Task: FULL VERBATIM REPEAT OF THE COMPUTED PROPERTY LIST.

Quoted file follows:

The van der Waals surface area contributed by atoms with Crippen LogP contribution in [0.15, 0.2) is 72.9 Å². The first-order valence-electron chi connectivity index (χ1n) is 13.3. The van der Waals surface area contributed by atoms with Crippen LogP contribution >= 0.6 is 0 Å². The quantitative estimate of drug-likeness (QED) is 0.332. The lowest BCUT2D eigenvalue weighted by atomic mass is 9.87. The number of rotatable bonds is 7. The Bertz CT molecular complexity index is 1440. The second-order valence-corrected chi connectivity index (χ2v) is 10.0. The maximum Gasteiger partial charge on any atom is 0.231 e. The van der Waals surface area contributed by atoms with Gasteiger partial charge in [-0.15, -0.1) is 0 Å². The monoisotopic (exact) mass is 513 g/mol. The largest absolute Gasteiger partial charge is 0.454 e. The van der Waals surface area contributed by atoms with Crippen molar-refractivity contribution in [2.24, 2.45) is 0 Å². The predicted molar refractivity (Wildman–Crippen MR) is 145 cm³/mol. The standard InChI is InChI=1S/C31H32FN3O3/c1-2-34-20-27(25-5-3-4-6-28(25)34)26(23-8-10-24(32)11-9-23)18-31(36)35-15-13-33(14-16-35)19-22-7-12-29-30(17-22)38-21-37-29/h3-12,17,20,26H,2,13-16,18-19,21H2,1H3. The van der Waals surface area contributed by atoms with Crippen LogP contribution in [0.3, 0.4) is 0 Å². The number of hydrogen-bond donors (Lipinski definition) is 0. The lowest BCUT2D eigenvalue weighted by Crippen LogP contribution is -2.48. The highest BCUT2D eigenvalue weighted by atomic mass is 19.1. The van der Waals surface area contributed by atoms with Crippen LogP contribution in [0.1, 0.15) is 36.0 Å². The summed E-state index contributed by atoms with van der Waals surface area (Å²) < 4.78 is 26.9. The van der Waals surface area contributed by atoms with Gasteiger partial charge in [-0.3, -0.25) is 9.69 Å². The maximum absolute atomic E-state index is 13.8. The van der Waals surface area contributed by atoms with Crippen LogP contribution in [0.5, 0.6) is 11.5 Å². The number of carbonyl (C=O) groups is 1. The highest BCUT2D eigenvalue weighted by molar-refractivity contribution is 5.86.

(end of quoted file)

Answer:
The van der Waals surface area contributed by atoms with Crippen LogP contribution in [0.15, 0.2) is 72.9 Å². The first-order valence-electron chi connectivity index (χ1n) is 13.3. The van der Waals surface area contributed by atoms with Crippen LogP contribution >= 0.6 is 0 Å². The quantitative estimate of drug-likeness (QED) is 0.332. The lowest BCUT2D eigenvalue weighted by atomic mass is 9.87. The number of rotatable bonds is 7. The Bertz CT molecular complexity index is 1440. The second-order valence-corrected chi connectivity index (χ2v) is 10.0. The maximum Gasteiger partial charge on any atom is 0.231 e. The van der Waals surface area contributed by atoms with Gasteiger partial charge in [-0.15, -0.1) is 0 Å². The monoisotopic (exact) mass is 513 g/mol. The largest absolute Gasteiger partial charge is 0.454 e. The van der Waals surface area contributed by atoms with Crippen molar-refractivity contribution in [2.24, 2.45) is 0 Å². The predicted molar refractivity (Wildman–Crippen MR) is 145 cm³/mol. The standard InChI is InChI=1S/C31H32FN3O3/c1-2-34-20-27(25-5-3-4-6-28(25)34)26(23-8-10-24(32)11-9-23)18-31(36)35-15-13-33(14-16-35)19-22-7-12-29-30(17-22)38-21-37-29/h3-12,17,20,26H,2,13-16,18-19,21H2,1H3. The van der Waals surface area contributed by atoms with Crippen LogP contribution in [0.3, 0.4) is 0 Å². The number of hydrogen-bond donors (Lipinski definition) is 0. The lowest BCUT2D eigenvalue weighted by Crippen LogP contribution is -2.48. The highest BCUT2D eigenvalue weighted by atomic mass is 19.1. The van der Waals surface area contributed by atoms with Crippen LogP contribution in [0.1, 0.15) is 36.0 Å². The summed E-state index contributed by atoms with van der Waals surface area (Å²) < 4.78 is 26.9. The van der Waals surface area contributed by atoms with Gasteiger partial charge in [-0.3, -0.25) is 9.69 Å². The maximum absolute atomic E-state index is 13.8. The van der Waals surface area contributed by atoms with Crippen LogP contribution in [0.5, 0.6) is 11.5 Å². The number of carbonyl (C=O) groups is 1. The highest BCUT2D eigenvalue weighted by molar-refractivity contribution is 5.86.